Tuesday, August 24, 2010

Barclays on iron ore pricing

Iron ore spot prices downtick: Last Friday, the Platts IODEX (CFR China, 62% Fe content) closed at US$146.5/dmt, down c1% d/d. This marks the first drop since July 14th. While the new quarterly pricing mechanism resulted in higher realized prices for the miners, it also increased volatility. In our view, this is a new feature of the iron ore market, which investors will have to adapt to. From June to August 20, the average spot price (IODEX) is currently at US$136/dmt, implying downside of c15% q/q for 4Q10 contract prices. A steeper cost curve of the marginal producers (China/India) combined with a critically tight seaborne market during the next 2-3 years should result in well supported iron ore spot prices above US$120/dmt, in our view.

At the current forward iron ore pricing curve, Vale looks attractive: Examining FIS forward curves, 2011 contracts for iron ore (62% Fe, CFR Tianjin) and freight (Tubarão- Beillun) are quoted at US$126/dmt and US$24.5/wmt, respectively. Plugging these parameters in our model, Vale would be trading at close to 6x EBITDA, below its normalized EV/EBITDA multiple of 7x. If our seaborne S&D analysis proves correct, the market should be even tighter in 2011, and iron ore prices may surprise on the upside. We reiterate our view that 2010 is not the peak of the iron ore cycle.

Crude steel production (CSP) in China recovering: After stabilizing at the end of July, Chinese CSP showed the first signs of recovery during the first ten days of August. According to preliminary figures released by China's Iron and Steel Association (CISA), the average daily steel output during the period was 1.72Mt, up c5% from the previous ten day period. This result is mostly explained by the end of maintenance works at steel mills and higher prices in the Chinese domestic steel market.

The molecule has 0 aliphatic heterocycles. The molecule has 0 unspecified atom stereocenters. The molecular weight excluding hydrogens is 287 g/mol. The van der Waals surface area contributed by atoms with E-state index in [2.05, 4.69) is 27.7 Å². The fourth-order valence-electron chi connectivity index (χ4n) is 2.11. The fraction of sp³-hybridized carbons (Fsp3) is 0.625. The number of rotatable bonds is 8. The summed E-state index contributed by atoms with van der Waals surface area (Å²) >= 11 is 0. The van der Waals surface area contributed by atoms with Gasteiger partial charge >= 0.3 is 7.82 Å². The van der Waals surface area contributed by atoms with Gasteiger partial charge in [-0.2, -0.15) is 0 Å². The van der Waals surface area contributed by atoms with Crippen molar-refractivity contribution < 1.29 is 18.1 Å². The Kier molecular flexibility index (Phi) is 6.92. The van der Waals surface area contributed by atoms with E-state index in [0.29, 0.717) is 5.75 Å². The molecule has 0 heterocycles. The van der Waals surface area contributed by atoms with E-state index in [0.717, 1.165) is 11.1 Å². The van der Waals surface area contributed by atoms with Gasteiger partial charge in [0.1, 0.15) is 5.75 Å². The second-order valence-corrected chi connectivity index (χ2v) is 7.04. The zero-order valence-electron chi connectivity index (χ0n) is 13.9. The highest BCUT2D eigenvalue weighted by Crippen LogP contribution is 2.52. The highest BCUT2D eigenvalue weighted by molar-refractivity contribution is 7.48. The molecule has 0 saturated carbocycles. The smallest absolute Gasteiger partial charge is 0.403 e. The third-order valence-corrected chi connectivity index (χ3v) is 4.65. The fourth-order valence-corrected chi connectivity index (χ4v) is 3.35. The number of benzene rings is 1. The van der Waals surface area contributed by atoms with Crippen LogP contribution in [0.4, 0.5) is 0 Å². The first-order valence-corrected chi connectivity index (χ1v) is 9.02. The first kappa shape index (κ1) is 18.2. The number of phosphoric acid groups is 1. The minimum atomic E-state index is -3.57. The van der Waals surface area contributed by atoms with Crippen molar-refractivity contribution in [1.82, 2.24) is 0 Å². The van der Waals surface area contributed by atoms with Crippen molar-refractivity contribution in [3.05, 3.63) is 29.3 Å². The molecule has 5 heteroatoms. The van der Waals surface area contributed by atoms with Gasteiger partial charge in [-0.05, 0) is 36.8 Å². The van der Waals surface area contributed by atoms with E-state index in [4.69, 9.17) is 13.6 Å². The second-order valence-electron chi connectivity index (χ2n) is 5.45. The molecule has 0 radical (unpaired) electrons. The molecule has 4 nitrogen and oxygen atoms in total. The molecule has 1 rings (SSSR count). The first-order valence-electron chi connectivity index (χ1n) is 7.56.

Brazilian Steels: Testing the impact of structurally lower margins: Recently, we have heard from industry players that long-term EBITDA margins for the Brazilian steel makers may be declining to 20% (non-integrated in iron ore). In our view, a long-term margin of 20% (EBITDA) looks aggressive, but if true, would be highly negative for the sector. In our valuation models, we already assume a compression of the domestic steel pricing premium, and normalized EBITDA margins at >30% levels. We acknowledge that the Brazilian steel market is experiencing a structural change, especially with regards to steel imports and the competitive environment. Assuming sustainable 25% EBITDA margins (for steel divisions only) would imply downside potential from current levels of: -17% for Usiminas; -12% for Gerdau and -6% for CSN.

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